My major source for Gordon has been Gordon, the man behind the legend, by John Pollock. This treatment of Gordon has a very thorough bibliography and sets out to defend him as a Christian soldier. It tends to be uncritical of Gordon and ends up almost excusing his faults. In particular, it glosses over the question of Gordon' alleged homosexuality.
Mars without Venus, by Major General Frank M.Richardson is an examination of a number of supposedly homosexual British army generals, including Gordon. It was written by a retired British army doctor. It looks at a range of evidence alluded to in my article "Did General Gordon have aspergers syndrome?" I have accessed the web site of the National Autistic Society to suggest an alternative explanation of Gordon's behaviour.
Kathleen Heasman's book Evangelical's in Action is the seminal work on the social work of Evangelical Christians in the United Kingdom. This volume mentions Gordon a number of times and alludes to his links with other Evangelicals. It is excellent in giving an over view of the social work of Evangelicals, although it does tend to lack depth.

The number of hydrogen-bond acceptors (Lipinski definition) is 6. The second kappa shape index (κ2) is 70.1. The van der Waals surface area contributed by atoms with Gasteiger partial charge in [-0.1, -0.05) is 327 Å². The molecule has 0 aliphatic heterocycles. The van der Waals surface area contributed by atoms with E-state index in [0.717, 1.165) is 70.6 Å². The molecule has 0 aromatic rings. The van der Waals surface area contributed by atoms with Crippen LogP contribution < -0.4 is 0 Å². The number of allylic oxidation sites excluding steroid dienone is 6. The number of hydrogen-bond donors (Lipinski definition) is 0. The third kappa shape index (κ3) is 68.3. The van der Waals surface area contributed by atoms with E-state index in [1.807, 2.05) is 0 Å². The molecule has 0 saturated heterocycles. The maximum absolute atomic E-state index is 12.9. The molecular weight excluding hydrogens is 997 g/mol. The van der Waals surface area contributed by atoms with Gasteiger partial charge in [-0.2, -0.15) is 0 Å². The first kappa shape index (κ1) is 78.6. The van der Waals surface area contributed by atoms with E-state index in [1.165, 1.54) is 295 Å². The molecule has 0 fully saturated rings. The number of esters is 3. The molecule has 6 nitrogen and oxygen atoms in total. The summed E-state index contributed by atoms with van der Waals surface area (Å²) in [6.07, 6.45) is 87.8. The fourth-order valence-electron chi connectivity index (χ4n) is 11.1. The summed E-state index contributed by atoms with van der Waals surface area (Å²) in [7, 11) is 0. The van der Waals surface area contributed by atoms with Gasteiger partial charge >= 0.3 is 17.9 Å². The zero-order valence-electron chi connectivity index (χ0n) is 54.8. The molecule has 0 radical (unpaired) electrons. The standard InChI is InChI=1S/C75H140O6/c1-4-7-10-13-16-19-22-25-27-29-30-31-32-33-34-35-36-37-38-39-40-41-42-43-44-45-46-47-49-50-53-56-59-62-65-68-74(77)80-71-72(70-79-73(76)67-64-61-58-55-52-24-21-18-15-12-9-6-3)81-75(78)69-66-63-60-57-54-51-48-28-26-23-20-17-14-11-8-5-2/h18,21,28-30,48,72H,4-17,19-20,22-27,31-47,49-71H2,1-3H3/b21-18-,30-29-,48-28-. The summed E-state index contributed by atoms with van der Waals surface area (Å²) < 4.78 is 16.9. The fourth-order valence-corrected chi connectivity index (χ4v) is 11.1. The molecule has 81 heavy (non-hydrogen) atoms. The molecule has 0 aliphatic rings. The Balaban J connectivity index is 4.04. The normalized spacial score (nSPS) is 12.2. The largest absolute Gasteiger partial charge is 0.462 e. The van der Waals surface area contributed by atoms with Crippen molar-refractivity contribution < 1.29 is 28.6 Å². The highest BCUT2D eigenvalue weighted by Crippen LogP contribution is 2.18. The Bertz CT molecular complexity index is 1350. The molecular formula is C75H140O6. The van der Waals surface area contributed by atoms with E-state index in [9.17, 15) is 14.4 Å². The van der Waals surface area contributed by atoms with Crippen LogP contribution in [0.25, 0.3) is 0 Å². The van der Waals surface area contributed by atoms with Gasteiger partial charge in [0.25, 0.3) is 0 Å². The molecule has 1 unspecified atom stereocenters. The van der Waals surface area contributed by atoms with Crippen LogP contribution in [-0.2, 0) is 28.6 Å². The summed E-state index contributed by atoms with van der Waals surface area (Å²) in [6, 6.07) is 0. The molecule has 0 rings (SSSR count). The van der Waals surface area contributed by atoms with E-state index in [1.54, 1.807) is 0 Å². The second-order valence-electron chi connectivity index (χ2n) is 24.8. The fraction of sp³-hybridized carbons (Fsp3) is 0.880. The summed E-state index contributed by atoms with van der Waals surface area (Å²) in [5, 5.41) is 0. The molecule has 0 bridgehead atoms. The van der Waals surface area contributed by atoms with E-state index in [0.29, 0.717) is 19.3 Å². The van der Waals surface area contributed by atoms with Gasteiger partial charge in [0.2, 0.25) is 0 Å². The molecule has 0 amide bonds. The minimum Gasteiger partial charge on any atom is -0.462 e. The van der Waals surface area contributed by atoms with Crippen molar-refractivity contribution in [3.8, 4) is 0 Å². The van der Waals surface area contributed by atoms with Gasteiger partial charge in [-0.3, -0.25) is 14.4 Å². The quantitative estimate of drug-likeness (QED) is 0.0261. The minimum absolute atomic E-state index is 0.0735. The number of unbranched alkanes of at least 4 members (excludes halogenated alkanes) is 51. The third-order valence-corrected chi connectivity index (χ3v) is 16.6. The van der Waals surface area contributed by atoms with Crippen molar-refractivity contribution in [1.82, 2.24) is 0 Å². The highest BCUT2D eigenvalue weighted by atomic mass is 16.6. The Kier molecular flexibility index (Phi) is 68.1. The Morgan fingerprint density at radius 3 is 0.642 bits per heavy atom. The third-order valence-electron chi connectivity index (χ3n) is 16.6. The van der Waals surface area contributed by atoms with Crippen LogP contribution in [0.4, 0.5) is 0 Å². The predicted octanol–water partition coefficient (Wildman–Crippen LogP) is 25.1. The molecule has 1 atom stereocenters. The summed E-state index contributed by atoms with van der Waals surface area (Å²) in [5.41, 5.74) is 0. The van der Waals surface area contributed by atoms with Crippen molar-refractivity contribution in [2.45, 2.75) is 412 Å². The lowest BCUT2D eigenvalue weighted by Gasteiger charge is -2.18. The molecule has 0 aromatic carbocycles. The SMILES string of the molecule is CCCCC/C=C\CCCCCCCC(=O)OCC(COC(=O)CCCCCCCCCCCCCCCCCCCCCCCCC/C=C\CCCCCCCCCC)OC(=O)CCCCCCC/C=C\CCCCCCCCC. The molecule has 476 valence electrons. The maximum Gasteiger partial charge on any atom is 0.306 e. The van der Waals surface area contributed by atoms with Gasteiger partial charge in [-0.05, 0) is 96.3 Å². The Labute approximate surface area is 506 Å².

A.J.Broomhall's seven volume work Hudson Taylor and China's Open Century deals with a leading Evangelical worker in China and mentions Gordon a number of times.
Michael Gibson's book China, Opium Wars to Revolution includes an excellent treatment of Gordon's suppression of the Taiping rebellion. It also provides a clear over view of European activity in China in the nineteenth century and the events that led up to the Boxer rebellion in 1900.
I have also made reference to the local studies collection at the public library in Gravesend in Kent. Amongst the material I found particularly helpful were the booklets written by Victor Smith on the Lower Thames defences. He is an internationally recognised expert in on Victorian fortifications. His team is restoring the New Tavern Fort in Gravesend. It was this fort that Gordon was sent to renovate in 1865. I have placed some pictures of this and other Gordon related places on my website.
In addition to these, I have also made use of the collections at the National Army Museum in London and the Royal Engineers Museum in Gillingham, Kent. These have extensive collections of Gordon related material including letters, journals and army documents.
Last modified 28 September 2000